Remember when you first heard about the Strokes? It just seemed so ridiculous. Remember? Sure you do!
Over-hyped, good-looking posers whose parents were ’tainment-biz big shots who you just know got them a record deal for Christmas. And so smug and East Coast-y! They met in boarding school, for chrissake, paddling the underclassmen, one imagines. And the singer’s name is Julian Casablancas — Julian Casablancas for the love of Pete — and there’s a guy named Fab, and he’s not from Milli Vanilli, and they’re wearing little brown leather jackets with the odd scarf and thrift-store shirts purchased no doubt for $45 from a girl named Tree at some vintage boutique that smells faintly of incense and Jolly Ranchers. And they act so bored, and you’re told that they’re coming to save rock & roll. Yeah.
And when you finally listen to Is This It, you’re all set to pronounce it empty hype, and even as the words are on your very lips, you decide that actually it’s not that bad. You decide it’s okay. They got a thing. You decide — you decide — you’re going to like it. And when you argue about them at parties, you defend them. You defend them and their record, and most of all, you defend their importance. Their importance in helping to vanquish rap-rock baloney and Woodstock ’99-ery, opening the door for real bands with real rock cool. And you do like their record, you do, but now you can’t remember the last time you put it on, or come to think of it, actually where it is.
Their second record came and went, whatever it was called: You didn’t buy that one. You heard about half of it at your friend’s house and that was enough, but you’re still glad the Strokes exist. Still happy for their importance. And the years pass happily enough, and you move three or four times and drink a lot.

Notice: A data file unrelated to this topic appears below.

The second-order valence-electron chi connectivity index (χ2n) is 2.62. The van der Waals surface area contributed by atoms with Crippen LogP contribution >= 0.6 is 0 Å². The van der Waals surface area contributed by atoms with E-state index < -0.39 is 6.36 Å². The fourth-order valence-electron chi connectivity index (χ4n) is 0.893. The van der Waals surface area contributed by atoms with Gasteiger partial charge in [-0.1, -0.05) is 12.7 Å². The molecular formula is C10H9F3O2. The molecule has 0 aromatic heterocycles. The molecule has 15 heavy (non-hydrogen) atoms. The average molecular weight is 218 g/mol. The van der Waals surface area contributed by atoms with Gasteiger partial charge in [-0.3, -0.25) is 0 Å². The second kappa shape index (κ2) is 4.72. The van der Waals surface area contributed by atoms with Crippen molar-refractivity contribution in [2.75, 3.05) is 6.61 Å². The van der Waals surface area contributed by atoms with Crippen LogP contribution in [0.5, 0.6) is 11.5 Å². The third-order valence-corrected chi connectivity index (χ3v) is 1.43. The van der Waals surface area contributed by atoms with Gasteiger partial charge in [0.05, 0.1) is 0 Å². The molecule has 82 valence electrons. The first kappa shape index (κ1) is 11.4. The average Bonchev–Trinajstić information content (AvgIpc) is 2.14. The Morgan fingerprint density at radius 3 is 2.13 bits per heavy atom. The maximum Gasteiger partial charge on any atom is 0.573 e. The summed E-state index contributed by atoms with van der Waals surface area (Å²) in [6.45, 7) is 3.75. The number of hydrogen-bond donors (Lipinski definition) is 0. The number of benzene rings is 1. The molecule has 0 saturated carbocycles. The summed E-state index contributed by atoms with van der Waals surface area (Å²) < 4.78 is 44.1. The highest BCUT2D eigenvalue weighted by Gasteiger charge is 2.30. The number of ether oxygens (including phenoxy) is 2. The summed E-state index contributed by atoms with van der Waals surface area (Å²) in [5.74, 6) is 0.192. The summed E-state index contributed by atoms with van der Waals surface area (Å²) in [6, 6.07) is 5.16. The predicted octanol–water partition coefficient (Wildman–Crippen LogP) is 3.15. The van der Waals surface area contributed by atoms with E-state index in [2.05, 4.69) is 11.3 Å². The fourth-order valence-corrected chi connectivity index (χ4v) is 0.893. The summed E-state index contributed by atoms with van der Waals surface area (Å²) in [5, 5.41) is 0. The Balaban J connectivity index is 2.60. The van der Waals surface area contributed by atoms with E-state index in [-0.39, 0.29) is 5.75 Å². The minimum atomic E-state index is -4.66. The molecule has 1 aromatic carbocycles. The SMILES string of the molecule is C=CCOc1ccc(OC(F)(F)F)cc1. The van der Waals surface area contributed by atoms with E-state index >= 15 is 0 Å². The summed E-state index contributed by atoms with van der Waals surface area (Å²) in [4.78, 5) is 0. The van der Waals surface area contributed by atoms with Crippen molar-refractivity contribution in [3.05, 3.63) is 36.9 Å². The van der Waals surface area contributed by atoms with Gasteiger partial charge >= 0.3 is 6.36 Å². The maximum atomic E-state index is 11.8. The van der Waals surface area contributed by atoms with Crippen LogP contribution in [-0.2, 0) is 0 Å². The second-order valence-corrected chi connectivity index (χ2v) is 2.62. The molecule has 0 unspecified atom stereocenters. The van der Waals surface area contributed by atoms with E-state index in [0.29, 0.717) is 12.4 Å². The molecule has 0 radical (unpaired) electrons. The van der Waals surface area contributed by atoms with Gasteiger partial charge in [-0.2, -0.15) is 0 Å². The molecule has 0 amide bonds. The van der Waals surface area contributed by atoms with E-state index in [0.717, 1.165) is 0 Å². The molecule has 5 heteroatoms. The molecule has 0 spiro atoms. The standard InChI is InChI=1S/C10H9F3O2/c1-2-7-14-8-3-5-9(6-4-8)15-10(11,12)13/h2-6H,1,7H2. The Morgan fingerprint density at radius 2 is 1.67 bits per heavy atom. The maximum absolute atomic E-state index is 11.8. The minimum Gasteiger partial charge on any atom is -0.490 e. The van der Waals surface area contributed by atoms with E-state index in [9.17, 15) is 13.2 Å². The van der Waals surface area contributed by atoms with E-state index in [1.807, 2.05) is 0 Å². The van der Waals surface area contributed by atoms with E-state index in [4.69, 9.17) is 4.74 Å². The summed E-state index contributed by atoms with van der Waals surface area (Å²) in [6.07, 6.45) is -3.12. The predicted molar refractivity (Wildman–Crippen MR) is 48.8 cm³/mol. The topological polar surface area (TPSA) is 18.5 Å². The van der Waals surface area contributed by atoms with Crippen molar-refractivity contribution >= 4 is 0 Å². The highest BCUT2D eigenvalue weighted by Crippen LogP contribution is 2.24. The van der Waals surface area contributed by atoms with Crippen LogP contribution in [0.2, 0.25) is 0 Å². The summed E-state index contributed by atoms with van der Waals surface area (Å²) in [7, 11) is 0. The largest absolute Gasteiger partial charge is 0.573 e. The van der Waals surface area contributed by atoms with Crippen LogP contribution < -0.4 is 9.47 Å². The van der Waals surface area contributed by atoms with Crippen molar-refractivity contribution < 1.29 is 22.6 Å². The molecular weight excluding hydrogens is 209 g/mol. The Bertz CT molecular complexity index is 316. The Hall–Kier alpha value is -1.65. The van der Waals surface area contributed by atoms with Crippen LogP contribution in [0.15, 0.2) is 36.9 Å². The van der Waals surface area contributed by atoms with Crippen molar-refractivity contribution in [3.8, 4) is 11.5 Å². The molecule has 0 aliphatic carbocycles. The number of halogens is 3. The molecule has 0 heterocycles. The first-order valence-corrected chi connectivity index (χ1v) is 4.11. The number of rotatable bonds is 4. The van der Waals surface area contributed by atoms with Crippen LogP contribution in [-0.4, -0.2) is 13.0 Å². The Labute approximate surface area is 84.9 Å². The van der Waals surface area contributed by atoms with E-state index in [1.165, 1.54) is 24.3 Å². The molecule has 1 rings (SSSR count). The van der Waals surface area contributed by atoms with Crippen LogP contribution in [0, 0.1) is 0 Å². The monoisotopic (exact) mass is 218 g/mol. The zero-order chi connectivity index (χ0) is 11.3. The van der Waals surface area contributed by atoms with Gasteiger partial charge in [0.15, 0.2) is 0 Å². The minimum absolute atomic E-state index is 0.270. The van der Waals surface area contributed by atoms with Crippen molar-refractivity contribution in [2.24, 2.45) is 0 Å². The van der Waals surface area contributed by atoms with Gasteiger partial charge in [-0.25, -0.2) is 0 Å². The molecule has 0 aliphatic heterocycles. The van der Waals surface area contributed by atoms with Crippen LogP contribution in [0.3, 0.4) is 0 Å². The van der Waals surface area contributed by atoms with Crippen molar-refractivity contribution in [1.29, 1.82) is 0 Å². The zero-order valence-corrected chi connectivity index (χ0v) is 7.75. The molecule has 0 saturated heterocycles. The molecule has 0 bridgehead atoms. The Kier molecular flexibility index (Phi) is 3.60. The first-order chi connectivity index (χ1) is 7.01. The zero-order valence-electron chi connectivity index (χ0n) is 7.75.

When you hear about First Impressions of Earth (RCA), the new one, you’re actually kinda curious. Third albums can be defining! You’ve heard their single, “Juicebox,” on the radio, and even though it’s not that great, it’s all right, probably, if you listen to it enough times. It’s got that Spy Hunter bass line and it’s upbeat and it’s got a lot of parts and he’s screaming in the chorus or the post-chorus or . . . does it have a chorus? Anyway, he’s screaming, “You’re so cold! You’re so cold!” and you wonder if he’s singing to an actual box of juice he left in the freezer too long, or if the title is just some unknowable pun on “jukebox.” Either way, mysterious stuff.
You borrow the album from a friend (he offers to loan it to you . . . hmm) and open the booklet and notice it’s produced by David Kahne, famed for his ProTools work with Sugar Ray. You think, very interesting, possibly. This could prove to be a bold new step for the Strokes, dropping their NYC-bored-cool front and making a great record, or at the very least an ill-fated sellout attempt, which might be fun, too. But it’s neither of those things. Okay, it’s a little different: The drums sound like a different cheap drum machine than usual, and Julian Casablancas (Julian Casablancas! Still!) has laid off on that telephone effect, and you actually like that, and for some reason he’s singing like Bono, and you like that too. But he’s still so bored and so bored of telling us that he’s bored and that he’d like to care but doesn’t, that it’s not much of a change.